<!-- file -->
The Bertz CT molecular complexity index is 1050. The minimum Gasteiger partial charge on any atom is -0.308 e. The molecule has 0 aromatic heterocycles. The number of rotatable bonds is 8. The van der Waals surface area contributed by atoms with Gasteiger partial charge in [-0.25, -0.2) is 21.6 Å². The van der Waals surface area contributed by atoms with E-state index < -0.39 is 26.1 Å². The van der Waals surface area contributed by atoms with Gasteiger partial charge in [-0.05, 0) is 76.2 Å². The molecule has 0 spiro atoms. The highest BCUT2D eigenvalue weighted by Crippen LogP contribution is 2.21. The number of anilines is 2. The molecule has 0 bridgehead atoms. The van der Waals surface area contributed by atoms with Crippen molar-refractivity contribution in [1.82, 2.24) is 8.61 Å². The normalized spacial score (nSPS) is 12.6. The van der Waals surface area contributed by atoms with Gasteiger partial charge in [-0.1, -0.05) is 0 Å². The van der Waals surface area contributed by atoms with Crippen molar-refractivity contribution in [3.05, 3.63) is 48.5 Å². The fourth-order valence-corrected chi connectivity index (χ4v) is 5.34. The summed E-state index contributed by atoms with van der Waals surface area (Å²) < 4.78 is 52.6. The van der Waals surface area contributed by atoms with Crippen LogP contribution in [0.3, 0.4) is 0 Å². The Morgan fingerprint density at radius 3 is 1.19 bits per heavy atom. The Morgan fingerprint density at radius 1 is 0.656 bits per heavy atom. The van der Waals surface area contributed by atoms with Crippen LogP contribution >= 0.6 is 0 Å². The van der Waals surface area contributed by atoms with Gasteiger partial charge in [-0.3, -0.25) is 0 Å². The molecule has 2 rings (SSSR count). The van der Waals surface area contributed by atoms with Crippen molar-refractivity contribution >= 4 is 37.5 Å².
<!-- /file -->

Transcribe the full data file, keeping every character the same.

The Bertz CT molecular complexity index is 1050. The minimum Gasteiger partial charge on any atom is -0.308 e. The molecule has 0 aromatic heterocycles. The number of rotatable bonds is 8. The van der Waals surface area contributed by atoms with Gasteiger partial charge in [-0.25, -0.2) is 21.6 Å². The van der Waals surface area contributed by atoms with E-state index < -0.39 is 26.1 Å². The van der Waals surface area contributed by atoms with Gasteiger partial charge in [-0.05, 0) is 76.2 Å². The molecule has 0 spiro atoms. The highest BCUT2D eigenvalue weighted by Crippen LogP contribution is 2.21. The number of anilines is 2. The molecule has 0 bridgehead atoms. The van der Waals surface area contributed by atoms with Crippen molar-refractivity contribution in [1.82, 2.24) is 8.61 Å². The normalized spacial score (nSPS) is 12.6. The van der Waals surface area contributed by atoms with Gasteiger partial charge in [-0.1, -0.05) is 0 Å². The van der Waals surface area contributed by atoms with Crippen molar-refractivity contribution in [3.05, 3.63) is 48.5 Å². The fourth-order valence-corrected chi connectivity index (χ4v) is 5.34. The summed E-state index contributed by atoms with van der Waals surface area (Å²) < 4.78 is 52.6. The van der Waals surface area contributed by atoms with Crippen LogP contribution in [0.3, 0.4) is 0 Å². The Morgan fingerprint density at radius 3 is 1.19 bits per heavy atom. The Morgan fingerprint density at radius 1 is 0.656 bits per heavy atom. The van der Waals surface area contributed by atoms with Crippen LogP contribution >= 0.6 is 0 Å². The van der Waals surface area contributed by atoms with Gasteiger partial charge in [-0.3, -0.25) is 0 Å². The molecule has 2 rings (SSSR count). The van der Waals surface area contributed by atoms with Crippen molar-refractivity contribution >= 4 is 37.5 Å².